The Guardian
An intense and penetrating work about the profound impact of living with violence—Shibli’s work is powerful and this translation by Elisabeth Jaquette is rendered with exquisite clarity and quiet control.
Los Angeles Review of Books
What links these two stories? Borders, of course, but also some weird echoes. The woman from Ramallah sneaks into Israel to find out more, for there may be ‘nothing more important than this little detail, if one wants to arrive at the complete truth.’ Shibli delicately suggests that the ‘complete truth’ of the crime [in Minor Detail] might never be found out, that perhaps the details in the two stories mirror each other because the past isn’t even past.
The New York Times Book Review
Shibli has created a powerful set of dual heroines, women wracked with disquiet and violence, resisting the frames that have first, been chosen for them, then denied to have ever existed. This is an astonishing, major book.
—John Freeman, Lithub
Startling, cinematic: Shibli’s masterly, acidic work of subtle symbolism and plot symmetry gives no access to the thoughts of the Israeli soldiers or their victim, making the Palestinian woman’s subsequent first-person narration all the more arresting. This is a remarkable exercise in dramatizing a desire for justice.
Publishers Weekly
Like an affidavit in its egalitarian specificity—every detail of every character’s action is accounted for, and therefore scrutinized. A starkly poetic accounting of a crime, its burial, and its exhumation.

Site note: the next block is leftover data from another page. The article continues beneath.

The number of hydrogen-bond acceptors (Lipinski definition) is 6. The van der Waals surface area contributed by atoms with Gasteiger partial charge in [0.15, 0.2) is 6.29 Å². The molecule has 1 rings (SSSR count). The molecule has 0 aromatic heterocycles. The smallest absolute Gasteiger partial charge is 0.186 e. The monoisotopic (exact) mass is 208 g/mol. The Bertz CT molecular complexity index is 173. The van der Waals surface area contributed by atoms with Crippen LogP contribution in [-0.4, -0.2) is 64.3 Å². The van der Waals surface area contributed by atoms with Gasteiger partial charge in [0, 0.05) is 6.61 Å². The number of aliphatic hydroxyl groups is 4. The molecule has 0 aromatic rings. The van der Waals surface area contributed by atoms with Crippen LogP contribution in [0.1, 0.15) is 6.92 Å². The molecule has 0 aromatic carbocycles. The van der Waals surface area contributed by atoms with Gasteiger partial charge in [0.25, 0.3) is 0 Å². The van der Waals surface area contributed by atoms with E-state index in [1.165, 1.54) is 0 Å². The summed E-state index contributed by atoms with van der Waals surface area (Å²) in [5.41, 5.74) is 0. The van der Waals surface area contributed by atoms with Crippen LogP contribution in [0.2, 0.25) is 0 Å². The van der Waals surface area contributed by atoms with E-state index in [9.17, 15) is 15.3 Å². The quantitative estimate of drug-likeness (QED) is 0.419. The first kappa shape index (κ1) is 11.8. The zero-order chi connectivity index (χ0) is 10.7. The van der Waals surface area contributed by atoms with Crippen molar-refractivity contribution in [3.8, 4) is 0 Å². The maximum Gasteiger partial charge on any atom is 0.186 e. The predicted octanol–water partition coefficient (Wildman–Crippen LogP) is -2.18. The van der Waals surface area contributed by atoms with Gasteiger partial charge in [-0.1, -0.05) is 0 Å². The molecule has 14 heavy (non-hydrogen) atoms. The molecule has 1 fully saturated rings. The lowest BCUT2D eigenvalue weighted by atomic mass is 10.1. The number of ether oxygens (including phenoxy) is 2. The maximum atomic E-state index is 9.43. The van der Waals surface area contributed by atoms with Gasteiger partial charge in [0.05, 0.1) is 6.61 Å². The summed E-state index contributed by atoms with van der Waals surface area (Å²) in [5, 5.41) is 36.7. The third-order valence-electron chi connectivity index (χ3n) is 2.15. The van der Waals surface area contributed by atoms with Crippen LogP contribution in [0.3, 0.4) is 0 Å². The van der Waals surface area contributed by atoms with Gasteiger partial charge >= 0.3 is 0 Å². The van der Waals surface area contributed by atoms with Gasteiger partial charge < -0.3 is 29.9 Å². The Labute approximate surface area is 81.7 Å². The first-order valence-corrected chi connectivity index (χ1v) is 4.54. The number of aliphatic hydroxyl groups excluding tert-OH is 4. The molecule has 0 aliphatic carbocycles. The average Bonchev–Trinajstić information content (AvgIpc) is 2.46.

—Alia Persico-Shammas, Community Bookstore
Adania Shibli’s exceptional novel Minor Detail belongs to the genre of the novel as resistance, as revolutionary text. Simultaneously depicting the dehumanization that surrounds rape and land-grab, it is a text that palpitates with fear and with outrage. As we join the nameless young woman in her quest to find the truth of a long-forgotten atrocity, we realize how dangerous it is to reclaim life and history in the face of ongoing, systematic erasure. The narrative tempo, that eventually reaches a crescendo, astutely captures how alienation and heightened anxiety are elemental states of living under Israeli occupation. This is the political novel we have all been waiting for.
—Meena Kandasamy
An extraordinary work of art, Minor Detail is continuously surprising and absorbing: a very rare blend of moral intelligence, political passion, and formal virtuosity.
—Pankaj Mishra
In Adania Shibli’s subversively quiet, compelling Minor Detail, threads of connection are embodied in a young woman’s quest to find almost erased history. Written in spare, careful language (praise also to translator Elisabeth Jaquette), Shibli helps reclaim what would be obliterated by forces actively at work even today, doing so with a narrative masterfully carrying both surprise and inevitability within. This book has devastation and loss to a shattering, wrenching degree, and yet. Yes, and yet.
—Rick Simonson, Elliott Bay Book Company
The most talked-about writer on the West Bank.
—Ahdaf Soueif
Exquisitely powerful: though focused on the finest details-flakes of rust against skin, the softness of grass—Shibli takes readers to the center of a family and a culture, using the same careful, dispassionate observation to report everyday events like the father’s shaving as she does to depict the death of a sibling in area violence. Like a great volume of poetry, Shibli’s prose has rhythm and unexpected momentum, and cries for rereading.
Publishers Weekly